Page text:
Child Abuse Awareness TipsWeek 1
Texas Attorney General Greg Abbott’s office has produced a video to help citizens with the recognition and reporting of child abuse. Please allow about 20 minutes to watch this video. We hope that you find it helpful and informative. Click on the link below to be connected to the start of the video.
Children who are abused rely on school personnel to report abuse because they trust you. Listen to what the child says. Your role is not to interview or investigate. Listening reinforces the bond of trust.
As a school district employee you are required by law to report any suspected child abuse. Any person that has knowledge of the abuse is required to report it. The report must be made within 48 hours of the initial outcry.
If a child trusts you enough to make an outcry, LISTEN to the entire story before interrupting the child. You may be the only person who hears the story.
When a child opens up to you listen to the complete story. You must never prompt a response or put words in a child’s mouth. Also, reinforce to the child that they did the right thing by telling you.
Students that beg and steal food or money may be victims of physical neglect.
If a child trusts you enough to confide in you, don’t let the child down. MAKE THE REPORT.
It is against the law not to report suspected child abuse. You can’t tell someone about the abuse and trust them to make the report for you. When you make the report your identity will be kept confidential.
Chapter 261 of the Texas Family Code defines child abuse as an act or omission that endangers a child’s physical, mental or emotional health and development.
Your report can save a life and make a difference in a child’s life.
CPS reported in 2007 that Ector County had a child population of 37,411 children and received 1,926 reports of suspected abuse. Out of the 1,926 reports there were 839 confirmed victims of child abuse and neglect.
There are 7 different categories of child abuse.
They are: emotional abuse, sexual abuse, physical abuse, physical neglect, medical neglect, neglectful supervision, and refusal to accept parental responsibility.
Physical abuse is an injury that results in substantial harm to the child.
Emotional abuse is an injury that results in an observable and material impairment in the child’s growth, development and psychological functioning.
Sexual abuse is sexual conduct harmful to a child’s mental, emotional or physical welfare.
Neglect is leaving a child exposed to a substantial risk of harm without arranging for necessary care.
Students that have unexplained and chronic bruises or welts in different stages of healing could be victims of physical abuse. The bruises appear in unusual patterns or clusters which would reflect the instrument used in the abuse. (i.e. belt, extension cord, hand, etc.)
Students that have unexplained fracture/broken bones may be victims of physical abuse.
Students that exhibit unexplainable lacerations, abrasions especially around the mouth, lip, or eye may be victims of physical abuse.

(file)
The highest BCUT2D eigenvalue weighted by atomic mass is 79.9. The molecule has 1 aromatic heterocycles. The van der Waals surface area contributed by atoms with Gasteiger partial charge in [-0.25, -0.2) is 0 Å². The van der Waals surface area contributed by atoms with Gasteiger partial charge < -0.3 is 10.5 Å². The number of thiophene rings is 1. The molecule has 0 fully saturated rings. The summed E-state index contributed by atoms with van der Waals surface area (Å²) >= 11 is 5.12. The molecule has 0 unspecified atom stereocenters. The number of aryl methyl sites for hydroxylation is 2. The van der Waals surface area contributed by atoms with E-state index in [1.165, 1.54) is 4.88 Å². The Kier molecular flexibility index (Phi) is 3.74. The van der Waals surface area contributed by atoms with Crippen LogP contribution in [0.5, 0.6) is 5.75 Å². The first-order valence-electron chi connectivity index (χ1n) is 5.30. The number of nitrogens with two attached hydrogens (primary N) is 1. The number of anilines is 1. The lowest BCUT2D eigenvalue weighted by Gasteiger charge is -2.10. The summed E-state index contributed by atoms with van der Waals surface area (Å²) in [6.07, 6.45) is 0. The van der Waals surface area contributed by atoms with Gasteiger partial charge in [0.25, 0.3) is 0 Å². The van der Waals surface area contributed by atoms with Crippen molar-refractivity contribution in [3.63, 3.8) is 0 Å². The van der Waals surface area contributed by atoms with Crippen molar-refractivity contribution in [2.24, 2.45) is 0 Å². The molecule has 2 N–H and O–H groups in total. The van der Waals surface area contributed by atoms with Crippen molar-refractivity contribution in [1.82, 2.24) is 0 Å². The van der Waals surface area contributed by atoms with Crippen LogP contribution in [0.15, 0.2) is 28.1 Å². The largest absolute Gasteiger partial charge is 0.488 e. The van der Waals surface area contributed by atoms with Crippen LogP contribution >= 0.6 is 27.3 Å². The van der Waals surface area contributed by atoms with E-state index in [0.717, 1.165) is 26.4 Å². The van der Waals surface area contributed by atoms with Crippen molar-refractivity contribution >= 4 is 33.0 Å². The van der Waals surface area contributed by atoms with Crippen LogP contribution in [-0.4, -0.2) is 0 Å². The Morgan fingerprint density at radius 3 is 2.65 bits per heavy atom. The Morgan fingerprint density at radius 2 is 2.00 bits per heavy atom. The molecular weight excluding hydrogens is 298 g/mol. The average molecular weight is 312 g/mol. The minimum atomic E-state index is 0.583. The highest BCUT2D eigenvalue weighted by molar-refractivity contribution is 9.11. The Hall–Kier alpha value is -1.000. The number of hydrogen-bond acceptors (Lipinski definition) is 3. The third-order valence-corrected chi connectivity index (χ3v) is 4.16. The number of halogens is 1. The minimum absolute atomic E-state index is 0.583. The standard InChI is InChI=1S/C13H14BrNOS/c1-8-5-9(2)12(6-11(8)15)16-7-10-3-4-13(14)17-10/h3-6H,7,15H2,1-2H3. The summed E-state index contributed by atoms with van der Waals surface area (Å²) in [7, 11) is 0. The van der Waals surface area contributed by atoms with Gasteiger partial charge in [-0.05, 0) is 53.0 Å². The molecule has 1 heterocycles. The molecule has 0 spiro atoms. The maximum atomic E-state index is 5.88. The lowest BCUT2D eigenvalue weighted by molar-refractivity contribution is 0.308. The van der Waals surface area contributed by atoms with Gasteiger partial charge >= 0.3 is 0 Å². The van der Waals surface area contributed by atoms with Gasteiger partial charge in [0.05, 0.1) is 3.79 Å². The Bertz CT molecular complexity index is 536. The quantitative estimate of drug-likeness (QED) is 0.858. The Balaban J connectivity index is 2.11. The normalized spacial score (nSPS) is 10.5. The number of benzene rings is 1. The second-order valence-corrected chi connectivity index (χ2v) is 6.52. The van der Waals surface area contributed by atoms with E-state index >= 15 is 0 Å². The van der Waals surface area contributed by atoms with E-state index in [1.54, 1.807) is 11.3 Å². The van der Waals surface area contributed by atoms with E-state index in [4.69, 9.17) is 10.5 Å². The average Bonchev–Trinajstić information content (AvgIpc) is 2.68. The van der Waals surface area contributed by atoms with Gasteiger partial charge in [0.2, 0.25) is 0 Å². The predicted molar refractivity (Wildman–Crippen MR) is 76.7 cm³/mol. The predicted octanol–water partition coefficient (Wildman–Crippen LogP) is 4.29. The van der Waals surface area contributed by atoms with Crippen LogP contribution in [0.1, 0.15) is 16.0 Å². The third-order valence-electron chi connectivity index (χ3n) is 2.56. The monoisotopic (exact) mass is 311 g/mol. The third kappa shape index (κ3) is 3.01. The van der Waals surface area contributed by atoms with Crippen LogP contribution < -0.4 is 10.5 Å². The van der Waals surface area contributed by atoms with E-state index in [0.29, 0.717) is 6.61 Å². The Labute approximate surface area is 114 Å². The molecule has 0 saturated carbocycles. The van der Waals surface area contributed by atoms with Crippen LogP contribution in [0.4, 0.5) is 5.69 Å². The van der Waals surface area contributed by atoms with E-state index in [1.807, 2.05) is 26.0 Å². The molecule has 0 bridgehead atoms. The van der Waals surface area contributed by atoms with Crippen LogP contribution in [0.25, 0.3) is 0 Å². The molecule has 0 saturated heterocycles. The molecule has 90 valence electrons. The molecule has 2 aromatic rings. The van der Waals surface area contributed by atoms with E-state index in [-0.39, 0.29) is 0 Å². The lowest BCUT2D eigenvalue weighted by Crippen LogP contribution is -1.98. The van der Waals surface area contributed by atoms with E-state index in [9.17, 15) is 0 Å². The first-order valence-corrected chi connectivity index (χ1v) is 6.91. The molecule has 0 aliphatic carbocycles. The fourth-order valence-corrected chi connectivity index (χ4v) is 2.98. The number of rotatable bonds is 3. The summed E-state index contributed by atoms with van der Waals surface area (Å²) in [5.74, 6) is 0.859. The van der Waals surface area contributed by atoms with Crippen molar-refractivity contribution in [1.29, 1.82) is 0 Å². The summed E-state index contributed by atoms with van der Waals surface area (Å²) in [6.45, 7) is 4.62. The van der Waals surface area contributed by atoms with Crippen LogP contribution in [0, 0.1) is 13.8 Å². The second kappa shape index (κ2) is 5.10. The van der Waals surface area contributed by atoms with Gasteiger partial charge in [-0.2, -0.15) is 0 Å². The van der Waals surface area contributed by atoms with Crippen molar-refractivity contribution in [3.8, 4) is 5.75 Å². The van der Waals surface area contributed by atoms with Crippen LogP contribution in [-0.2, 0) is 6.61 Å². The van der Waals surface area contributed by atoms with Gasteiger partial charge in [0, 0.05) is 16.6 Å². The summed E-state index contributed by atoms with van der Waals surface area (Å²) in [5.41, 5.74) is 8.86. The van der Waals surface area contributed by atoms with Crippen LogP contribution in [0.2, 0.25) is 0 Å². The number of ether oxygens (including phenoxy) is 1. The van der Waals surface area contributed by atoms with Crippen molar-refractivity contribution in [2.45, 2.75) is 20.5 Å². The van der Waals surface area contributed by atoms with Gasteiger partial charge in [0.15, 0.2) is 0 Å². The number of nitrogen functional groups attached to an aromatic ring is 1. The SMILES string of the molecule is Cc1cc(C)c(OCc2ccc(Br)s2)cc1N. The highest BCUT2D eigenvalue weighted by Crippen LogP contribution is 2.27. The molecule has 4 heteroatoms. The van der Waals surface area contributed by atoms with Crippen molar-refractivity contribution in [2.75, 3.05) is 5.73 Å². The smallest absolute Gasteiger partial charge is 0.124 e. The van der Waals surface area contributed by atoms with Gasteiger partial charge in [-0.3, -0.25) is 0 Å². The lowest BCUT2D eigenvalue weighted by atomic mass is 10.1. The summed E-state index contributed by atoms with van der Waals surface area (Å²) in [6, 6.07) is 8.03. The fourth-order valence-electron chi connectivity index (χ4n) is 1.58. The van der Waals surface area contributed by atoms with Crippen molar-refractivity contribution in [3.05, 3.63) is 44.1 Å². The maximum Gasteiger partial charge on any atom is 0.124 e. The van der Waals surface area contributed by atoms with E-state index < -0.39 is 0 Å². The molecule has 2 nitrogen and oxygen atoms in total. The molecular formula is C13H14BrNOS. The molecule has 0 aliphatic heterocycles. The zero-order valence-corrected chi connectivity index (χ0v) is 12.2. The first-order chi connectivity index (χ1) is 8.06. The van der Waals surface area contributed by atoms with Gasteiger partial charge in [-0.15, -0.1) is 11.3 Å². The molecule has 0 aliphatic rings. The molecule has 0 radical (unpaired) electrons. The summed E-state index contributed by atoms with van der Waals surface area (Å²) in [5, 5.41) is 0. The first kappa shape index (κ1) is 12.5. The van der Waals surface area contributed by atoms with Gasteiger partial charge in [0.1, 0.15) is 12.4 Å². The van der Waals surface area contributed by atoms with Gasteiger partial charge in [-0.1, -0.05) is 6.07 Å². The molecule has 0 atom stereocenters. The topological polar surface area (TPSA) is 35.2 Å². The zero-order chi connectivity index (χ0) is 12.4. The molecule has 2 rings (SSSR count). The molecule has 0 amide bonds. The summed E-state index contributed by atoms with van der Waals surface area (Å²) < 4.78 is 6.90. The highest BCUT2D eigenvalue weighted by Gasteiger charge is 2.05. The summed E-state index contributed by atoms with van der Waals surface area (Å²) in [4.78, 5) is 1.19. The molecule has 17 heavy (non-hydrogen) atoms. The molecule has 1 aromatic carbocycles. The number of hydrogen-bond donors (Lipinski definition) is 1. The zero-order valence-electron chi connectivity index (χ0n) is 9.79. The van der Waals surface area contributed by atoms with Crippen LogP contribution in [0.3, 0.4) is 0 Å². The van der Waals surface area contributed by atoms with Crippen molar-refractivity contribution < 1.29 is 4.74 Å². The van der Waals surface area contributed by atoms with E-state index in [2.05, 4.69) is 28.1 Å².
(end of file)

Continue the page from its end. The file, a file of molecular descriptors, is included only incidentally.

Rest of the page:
Students who are wary of adult physical contact and are passive and withdrawn may be victims of physical abuse. There may be a sudden change in school behavior and performance.
Students that show extremes in behavior, such as overly compliant or demanding behavior, extreme passivity, or aggression may be victims of emotional abuse.
When in doubt if child abuse is occurring call the report into CPS. CPS will determine the status of the report and you will know that you have done your part in protecting a child.
Students that are frequently absent from school may be victims of physical neglect.
Students that are consistently dirty and have severe body odor and poor dental hygiene may be victims of physical neglect.
Students that lack sufficient clothing for the weather conditions may be victims of physical neglect.
Students that state no one is at home to provide care may be victims of neglectful supervision.
If a child is in a life threatening situation, call 911 first and then make your report to CPS.
Students showing unusually aggressive behavior or persistent sexual play towards family members, friends, toys, and pets could be victims of sexual abuse.
Students frequently complaining of pain while using the restroom, and complain of unexplained health problems could be victims of sexual abuse.
Students having unexplained periods of panic could be experiencing flashbacks from sexual abuse.
Students that have been sexually abused tend to have advanced knowledge of sexual behaviors and may have an unusual amount of questions about human sexuality.
Students who are suddenly reluctant to be alone with a certain person and/or withdrawing from previously enjoyable activities, like school or school performance may be victims of sexual abuse.
Students engaging in self mutilations, such as sticking themselves with pens or cutting themselves, could be victims of sexual abuse.
There is no Texas law that states what age a child can be left alone. Factors that should be taken into consideration when leaving a child home alone: age, maturity, safety of the home, neighborhood circumstances, child’s ability to respond to emergencies and whether the child has a physical or mental disability.
Students that have attempted suicide may be victims of emotional abuse.
Students that report a lack of attachment to their parent may be victims of emotional abuse.
Students that lack needed medical or dental care, immunizations or glasses may be victims of medical neglect.
Students that are kicked out of their homes could be victims of refusal to accept parental responsibility.